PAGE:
Good-. GOOD-. brown boards, large chips/tears to spine ends, rubbed through and bumped corners, liquid stains to edges of boards, tears to page edges, heavy shelf and handling wear. Once Read Books, cover scan available-just ask, OnceReadBooks comOrders shipped via USPS.
Re-Bound book with speckled page edges. Marbled cover with tan calf quarter spine. There are some knocks to the board edges and the corners are lightly rolled. No dust jacket. The spine is firm. The text block is in good condition. The text is clear and legible throughout. A good clean copy. Undated but thought to be circa 1890's Good condition is defined as: a copy that has been read but remains in clean condition. All of the pages are intact and the cover is intact and the spine may show sig.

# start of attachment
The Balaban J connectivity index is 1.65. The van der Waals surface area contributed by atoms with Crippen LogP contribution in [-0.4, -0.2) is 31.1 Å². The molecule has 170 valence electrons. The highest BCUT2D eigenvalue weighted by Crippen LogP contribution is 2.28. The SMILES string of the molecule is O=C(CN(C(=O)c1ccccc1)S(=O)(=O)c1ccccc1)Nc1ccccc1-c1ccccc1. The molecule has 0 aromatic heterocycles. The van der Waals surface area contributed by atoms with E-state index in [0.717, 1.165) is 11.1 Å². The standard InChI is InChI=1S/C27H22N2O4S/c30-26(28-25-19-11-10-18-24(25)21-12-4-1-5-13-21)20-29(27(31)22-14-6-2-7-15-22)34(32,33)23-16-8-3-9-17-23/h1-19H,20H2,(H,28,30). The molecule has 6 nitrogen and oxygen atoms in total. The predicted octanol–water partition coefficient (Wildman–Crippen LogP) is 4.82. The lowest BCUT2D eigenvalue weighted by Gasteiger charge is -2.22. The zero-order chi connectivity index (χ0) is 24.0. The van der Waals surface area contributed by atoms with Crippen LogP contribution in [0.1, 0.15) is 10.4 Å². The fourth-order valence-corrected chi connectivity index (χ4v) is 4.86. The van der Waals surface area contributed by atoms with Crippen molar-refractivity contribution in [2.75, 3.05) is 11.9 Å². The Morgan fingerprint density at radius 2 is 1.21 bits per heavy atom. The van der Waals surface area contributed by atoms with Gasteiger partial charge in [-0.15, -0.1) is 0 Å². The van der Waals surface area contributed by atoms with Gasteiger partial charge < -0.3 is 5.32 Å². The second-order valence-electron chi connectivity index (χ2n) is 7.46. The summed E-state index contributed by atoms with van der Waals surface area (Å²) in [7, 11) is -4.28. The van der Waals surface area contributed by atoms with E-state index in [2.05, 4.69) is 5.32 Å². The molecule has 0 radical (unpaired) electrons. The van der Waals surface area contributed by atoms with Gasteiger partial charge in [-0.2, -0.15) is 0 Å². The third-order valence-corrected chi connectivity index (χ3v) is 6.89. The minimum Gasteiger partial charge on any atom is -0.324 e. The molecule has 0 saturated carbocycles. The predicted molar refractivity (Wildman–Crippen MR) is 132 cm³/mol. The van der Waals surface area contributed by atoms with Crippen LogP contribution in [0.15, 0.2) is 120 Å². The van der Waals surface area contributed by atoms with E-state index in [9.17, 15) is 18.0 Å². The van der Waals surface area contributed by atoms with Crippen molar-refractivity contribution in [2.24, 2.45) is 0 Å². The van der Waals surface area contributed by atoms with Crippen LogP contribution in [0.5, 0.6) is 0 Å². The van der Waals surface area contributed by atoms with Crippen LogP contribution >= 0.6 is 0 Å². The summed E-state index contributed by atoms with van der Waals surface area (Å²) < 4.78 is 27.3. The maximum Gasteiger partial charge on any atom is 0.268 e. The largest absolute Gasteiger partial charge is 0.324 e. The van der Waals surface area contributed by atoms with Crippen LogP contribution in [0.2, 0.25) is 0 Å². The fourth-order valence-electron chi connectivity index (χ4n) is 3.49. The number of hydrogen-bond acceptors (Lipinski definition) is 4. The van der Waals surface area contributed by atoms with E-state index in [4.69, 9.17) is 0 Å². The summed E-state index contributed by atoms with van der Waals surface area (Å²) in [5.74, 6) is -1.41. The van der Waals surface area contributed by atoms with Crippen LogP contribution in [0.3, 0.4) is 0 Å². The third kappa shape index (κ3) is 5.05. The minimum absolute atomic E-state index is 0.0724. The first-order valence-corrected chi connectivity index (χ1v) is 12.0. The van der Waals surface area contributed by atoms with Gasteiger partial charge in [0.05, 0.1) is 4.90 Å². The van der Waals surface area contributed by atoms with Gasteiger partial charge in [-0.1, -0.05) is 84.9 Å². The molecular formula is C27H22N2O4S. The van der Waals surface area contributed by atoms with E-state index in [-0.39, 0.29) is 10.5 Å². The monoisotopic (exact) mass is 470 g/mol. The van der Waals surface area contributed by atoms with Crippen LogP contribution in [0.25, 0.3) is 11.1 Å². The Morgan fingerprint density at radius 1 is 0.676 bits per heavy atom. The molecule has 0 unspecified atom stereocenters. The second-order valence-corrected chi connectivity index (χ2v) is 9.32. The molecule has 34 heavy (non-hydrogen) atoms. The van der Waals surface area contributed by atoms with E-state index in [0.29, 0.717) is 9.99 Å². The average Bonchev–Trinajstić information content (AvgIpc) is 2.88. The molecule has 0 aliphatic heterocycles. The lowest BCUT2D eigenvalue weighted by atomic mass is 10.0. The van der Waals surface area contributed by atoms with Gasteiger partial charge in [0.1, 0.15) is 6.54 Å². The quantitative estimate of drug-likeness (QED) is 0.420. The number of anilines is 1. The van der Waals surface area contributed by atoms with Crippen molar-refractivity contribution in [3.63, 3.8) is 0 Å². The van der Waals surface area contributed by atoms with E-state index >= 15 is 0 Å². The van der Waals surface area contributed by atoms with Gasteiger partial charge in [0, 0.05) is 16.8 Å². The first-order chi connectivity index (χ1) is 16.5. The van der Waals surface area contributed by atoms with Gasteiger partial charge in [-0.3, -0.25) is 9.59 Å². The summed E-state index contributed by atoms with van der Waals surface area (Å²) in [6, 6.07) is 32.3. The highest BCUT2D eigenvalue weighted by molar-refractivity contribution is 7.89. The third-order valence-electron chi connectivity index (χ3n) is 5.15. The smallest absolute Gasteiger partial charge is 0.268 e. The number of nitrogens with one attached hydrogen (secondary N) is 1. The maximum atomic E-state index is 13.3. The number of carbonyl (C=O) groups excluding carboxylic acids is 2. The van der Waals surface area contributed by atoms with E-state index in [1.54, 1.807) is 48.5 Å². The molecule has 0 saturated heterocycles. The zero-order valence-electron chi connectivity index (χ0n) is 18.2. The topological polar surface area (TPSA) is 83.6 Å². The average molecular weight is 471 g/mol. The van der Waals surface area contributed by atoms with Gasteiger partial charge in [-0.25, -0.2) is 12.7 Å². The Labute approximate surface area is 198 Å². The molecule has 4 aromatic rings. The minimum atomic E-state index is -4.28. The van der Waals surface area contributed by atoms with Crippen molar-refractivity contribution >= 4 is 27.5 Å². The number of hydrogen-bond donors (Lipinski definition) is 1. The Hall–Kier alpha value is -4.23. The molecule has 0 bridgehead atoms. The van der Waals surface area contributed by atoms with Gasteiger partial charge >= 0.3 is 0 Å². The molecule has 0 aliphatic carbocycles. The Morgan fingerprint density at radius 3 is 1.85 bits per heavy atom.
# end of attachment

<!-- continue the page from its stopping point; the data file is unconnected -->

Near Fine with no dust jacket. Bound in half brown morocco over marbled boards by John Bumpus of Oxford Street; spines in six compartments separated by raised bands, gilt lettering in two compartments, gilt borders in remainder, gilt borders on covers, t.e.g., marbled, endpapers. These three volumes include all 632 issues of The Spectator. They also include Translations of the Mottos, Some Advertisements from the Original Issues of The Spectator, and a detailed Index. The Spectator was a daily publication founded by Joseph Addison and Richard Steele in England, lasting from 1711 to 1712. Each "paper", or "number", was approximately 2, 500 words long, and the original run consisted of 555 numbers, beginning on 1 March 1711. The publication was revived briefly in 1714. Through characters it developed, The Spectator commented on the habits, foibles, and social faux pas of all classes of Englishmen. The Spectator was designed "to enliven morality with wit, and to temper wit with morality". Addison and Steele hoped that it would be said they have "brought philosophy out of closets and libraries, schools, and colleges, to dwell in clubs and assemblies, at tea-tables and coffee-houses". They recommend that readers of the paper consider it "as a part of the tea-equipage" and set aside time to read it each morning. Despite a modest daily circulation of approximately 3, 000 copies, The Spectator was widely read; Joseph Addison estimated that each number was read by 60, 000 Londoners, about a tenth of the capital's population at the time. Most readers were not themselves subscribers but patrons of one of the subscribing coffeehouses. "The Spectator" also had many readers in the American colonies, James Madison in particular. The Spectator is seen as instrumental in the formation of the public sphere in 18th century England. Joseph Addison (1672-1719) was an English essayist, poet, playwright, and politician. He was the eldest son of The Reverend Lancelot Addison. His name is usually remembered alongside that of his long-standing friend, Richard Steele, with whom he founded The Spectator magazine. Sir Richard Steele (1672-1729) was an Irish writer and politician, remembered as co-founder, with his friend Joseph Addison, of the magazine The Spectator. Steele became a Whig Member of Parliament in 1713, for Stockbridge.  He was soon expelled for issuing a pamphlet in favor of the Hanoverian succession. When George I of Great Britain came to the throne in the following year, Steele was knighted and given responsibility for the Theatre Royal, Drury Lane, London. He returned to parliament in 1715, for Boroughbridge. All three volumes are in excellent condition, unmarked, tight, square, and clean. An extremely handsome set. NEAR FINE. 8vo 8"-9" tall. 687; 732; 732 pp.
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